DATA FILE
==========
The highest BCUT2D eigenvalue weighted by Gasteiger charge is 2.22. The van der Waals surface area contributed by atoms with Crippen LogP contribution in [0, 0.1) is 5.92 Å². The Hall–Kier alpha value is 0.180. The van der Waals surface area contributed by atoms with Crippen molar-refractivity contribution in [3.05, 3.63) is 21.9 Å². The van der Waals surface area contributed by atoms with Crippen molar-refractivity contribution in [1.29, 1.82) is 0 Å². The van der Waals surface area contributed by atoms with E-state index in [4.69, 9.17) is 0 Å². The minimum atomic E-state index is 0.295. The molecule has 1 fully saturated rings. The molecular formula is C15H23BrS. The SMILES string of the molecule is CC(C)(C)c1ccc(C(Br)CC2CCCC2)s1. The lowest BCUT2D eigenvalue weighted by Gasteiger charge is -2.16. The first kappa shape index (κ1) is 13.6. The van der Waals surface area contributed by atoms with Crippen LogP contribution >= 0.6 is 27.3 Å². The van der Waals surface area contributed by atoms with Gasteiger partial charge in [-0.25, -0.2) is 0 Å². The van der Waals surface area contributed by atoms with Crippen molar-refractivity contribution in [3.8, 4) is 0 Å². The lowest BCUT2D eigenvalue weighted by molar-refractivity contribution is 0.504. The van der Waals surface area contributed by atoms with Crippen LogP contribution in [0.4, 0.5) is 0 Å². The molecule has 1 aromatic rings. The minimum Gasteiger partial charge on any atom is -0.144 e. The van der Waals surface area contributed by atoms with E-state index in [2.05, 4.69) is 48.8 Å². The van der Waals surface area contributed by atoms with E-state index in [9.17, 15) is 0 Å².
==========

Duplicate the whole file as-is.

The highest BCUT2D eigenvalue weighted by Gasteiger charge is 2.22. The van der Waals surface area contributed by atoms with Crippen LogP contribution in [0, 0.1) is 5.92 Å². The Hall–Kier alpha value is 0.180. The van der Waals surface area contributed by atoms with Crippen molar-refractivity contribution in [3.05, 3.63) is 21.9 Å². The van der Waals surface area contributed by atoms with Crippen molar-refractivity contribution in [1.29, 1.82) is 0 Å². The van der Waals surface area contributed by atoms with E-state index in [4.69, 9.17) is 0 Å². The minimum atomic E-state index is 0.295. The molecule has 1 fully saturated rings. The molecular formula is C15H23BrS. The SMILES string of the molecule is CC(C)(C)c1ccc(C(Br)CC2CCCC2)s1. The lowest BCUT2D eigenvalue weighted by Gasteiger charge is -2.16. The first kappa shape index (κ1) is 13.6. The van der Waals surface area contributed by atoms with Crippen LogP contribution >= 0.6 is 27.3 Å². The van der Waals surface area contributed by atoms with Gasteiger partial charge in [-0.25, -0.2) is 0 Å². The van der Waals surface area contributed by atoms with Crippen molar-refractivity contribution in [3.8, 4) is 0 Å². The lowest BCUT2D eigenvalue weighted by molar-refractivity contribution is 0.504. The van der Waals surface area contributed by atoms with Crippen LogP contribution in [0.4, 0.5) is 0 Å². The molecule has 1 aromatic rings. The minimum Gasteiger partial charge on any atom is -0.144 e. The van der Waals surface area contributed by atoms with E-state index in [2.05, 4.69) is 48.8 Å². The van der Waals surface area contributed by atoms with E-state index in [9.17, 15) is 0 Å².